If you’re going
• What: 2012 Georgia 400 Summit
• When: 11:30 a.m. to 1 p.m. Thursday
• Where: Lanier Technical College Forsyth Conference Center, 7745 Majors Road
• Cost: $30 for members of the Cumming-Forsyth County, Dahlonega-Lumpkin or Dawson County chambers of commerce; $35 for non-members
• For more information, visit www.cummingforsythchamber.org.
Residents of Forsyth, Dawson and Lumpkin counties are invited to discuss the future of Ga. 400 this week.
The Cumming-Forsyth County Chamber of Commerce, in conjunction with the Dawson and Dahlonega-Lumpkin chambers, will hold the 2012 Georgia 400 Summit at 11:30 a.m. Thursday.
The event at the Lanier Technical College Forsyth Conference Center is open to the public. Tickets are $30 for members of any of the three chambers, or $35 for non-members.
James McCoy, president and CEO of the Forsyth chamber, said the event is largely geared toward businesses and individuals with high stakes in the future of the corridor.
“I suspect we’ll have 100 folks or so, but what’s going to be more important is the real focus on making sure that folks from Forsyth, Dawson and Lumpkin counties who consider Ga. 400 to be the most important to them are there and are engaged,” he said.
McCoy noted the event will primarily consist of a panel discussion by representatives from the State Transportation Board of Georgia, the state Department of Transportation, and the State Road and Tollway Authority.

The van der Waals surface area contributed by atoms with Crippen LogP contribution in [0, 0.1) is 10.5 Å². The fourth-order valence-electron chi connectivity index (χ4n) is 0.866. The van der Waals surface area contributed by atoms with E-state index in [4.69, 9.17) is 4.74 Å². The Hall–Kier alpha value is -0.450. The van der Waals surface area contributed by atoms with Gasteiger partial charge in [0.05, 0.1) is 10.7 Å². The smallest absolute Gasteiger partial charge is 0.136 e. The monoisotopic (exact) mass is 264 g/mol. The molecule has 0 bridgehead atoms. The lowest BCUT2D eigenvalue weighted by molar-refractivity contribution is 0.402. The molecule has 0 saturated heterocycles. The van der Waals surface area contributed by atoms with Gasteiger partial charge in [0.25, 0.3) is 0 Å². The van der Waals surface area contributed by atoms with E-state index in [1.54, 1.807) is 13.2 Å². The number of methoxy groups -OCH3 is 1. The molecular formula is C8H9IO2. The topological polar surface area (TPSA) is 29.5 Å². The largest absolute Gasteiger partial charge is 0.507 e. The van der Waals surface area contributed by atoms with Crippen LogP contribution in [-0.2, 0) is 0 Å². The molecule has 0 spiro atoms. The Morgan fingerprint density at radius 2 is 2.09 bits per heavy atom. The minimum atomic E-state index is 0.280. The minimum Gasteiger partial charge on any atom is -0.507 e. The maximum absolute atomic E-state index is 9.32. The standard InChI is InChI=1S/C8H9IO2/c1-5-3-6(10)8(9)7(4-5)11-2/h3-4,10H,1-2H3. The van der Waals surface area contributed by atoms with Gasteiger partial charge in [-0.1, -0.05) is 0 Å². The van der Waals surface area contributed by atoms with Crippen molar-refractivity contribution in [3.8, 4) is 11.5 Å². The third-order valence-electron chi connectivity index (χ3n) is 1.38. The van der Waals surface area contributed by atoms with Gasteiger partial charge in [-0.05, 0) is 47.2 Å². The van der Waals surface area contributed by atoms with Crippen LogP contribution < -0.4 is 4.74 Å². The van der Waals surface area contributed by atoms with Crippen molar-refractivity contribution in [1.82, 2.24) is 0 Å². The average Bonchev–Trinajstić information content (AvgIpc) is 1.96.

“There will some opportunity for feedback from the audience,” he said. “But it’s really more intended to be a discussion among the panelists about the importance of 400 and what we can all be doing to better work together for the future of Ga. 400.”
Linda Williams, president of the Dawson County Chamber of Commerce, said she’s enjoyed the opportunity for the three counties to work together on the event.
“Certainly what happens on 400 affects each one of us and, you know, the county line doesn’t mean anything to travelers and visitors,” she said. “It’s just Ga. 400. So we need to have a seamless effort to preserve Ga. 400, make it better, make it function as best it can to serve all of us.”
McCoy said some of the topics panelists likely will discuss are congestion and possible ways to improve the highway, such as the proposed 1-cent regional transportation sales and use tax.
If approved by voters on July 31, the tax could be used to fund more than 150 transportation projects around metro Atlanta.
“Widening of 400 is a major, major part of the transportation referendum and I can’t imagine it won’t be a discussion topic,” McCoy said.
Williams encouraged residents of all three counties to attend.
“It’s the golden vein that feeds all of us and we need to keep it healthy and in good operation,” she said. “What benefits Ga. 400 benefits our three counties and that’s what we all need to work for.”